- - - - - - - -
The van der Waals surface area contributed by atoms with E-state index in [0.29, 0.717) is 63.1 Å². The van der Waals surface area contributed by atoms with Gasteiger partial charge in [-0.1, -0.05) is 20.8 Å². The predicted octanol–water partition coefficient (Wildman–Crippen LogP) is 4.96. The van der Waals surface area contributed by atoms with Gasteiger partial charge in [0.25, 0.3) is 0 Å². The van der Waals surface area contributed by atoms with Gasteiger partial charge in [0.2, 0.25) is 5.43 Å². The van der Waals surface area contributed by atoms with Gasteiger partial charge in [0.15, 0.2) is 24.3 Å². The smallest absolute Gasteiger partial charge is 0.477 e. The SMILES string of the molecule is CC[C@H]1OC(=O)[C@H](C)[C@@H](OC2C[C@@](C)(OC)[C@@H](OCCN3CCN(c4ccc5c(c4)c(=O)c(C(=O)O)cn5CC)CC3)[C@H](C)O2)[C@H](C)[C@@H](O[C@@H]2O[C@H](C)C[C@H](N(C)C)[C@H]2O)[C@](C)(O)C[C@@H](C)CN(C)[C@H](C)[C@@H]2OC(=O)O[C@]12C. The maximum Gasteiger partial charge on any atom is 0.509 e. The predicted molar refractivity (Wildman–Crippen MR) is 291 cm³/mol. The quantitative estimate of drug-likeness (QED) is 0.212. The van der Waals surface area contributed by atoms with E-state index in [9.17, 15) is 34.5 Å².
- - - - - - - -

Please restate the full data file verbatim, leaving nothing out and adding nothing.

The van der Waals surface area contributed by atoms with E-state index in [0.29, 0.717) is 63.1 Å². The van der Waals surface area contributed by atoms with Gasteiger partial charge in [-0.1, -0.05) is 20.8 Å². The predicted octanol–water partition coefficient (Wildman–Crippen LogP) is 4.96. The van der Waals surface area contributed by atoms with Gasteiger partial charge in [0.25, 0.3) is 0 Å². The van der Waals surface area contributed by atoms with Gasteiger partial charge in [0.2, 0.25) is 5.43 Å². The van der Waals surface area contributed by atoms with Gasteiger partial charge in [0.15, 0.2) is 24.3 Å². The smallest absolute Gasteiger partial charge is 0.477 e. The SMILES string of the molecule is CC[C@H]1OC(=O)[C@H](C)[C@@H](OC2C[C@@](C)(OC)[C@@H](OCCN3CCN(c4ccc5c(c4)c(=O)c(C(=O)O)cn5CC)CC3)[C@H](C)O2)[C@H](C)[C@@H](O[C@@H]2O[C@H](C)C[C@H](N(C)C)[C@H]2O)[C@](C)(O)C[C@@H](C)CN(C)[C@H](C)[C@@H]2OC(=O)O[C@]12C. The maximum Gasteiger partial charge on any atom is 0.509 e. The predicted molar refractivity (Wildman–Crippen MR) is 291 cm³/mol. The quantitative estimate of drug-likeness (QED) is 0.212. The van der Waals surface area contributed by atoms with E-state index in [9.17, 15) is 34.5 Å².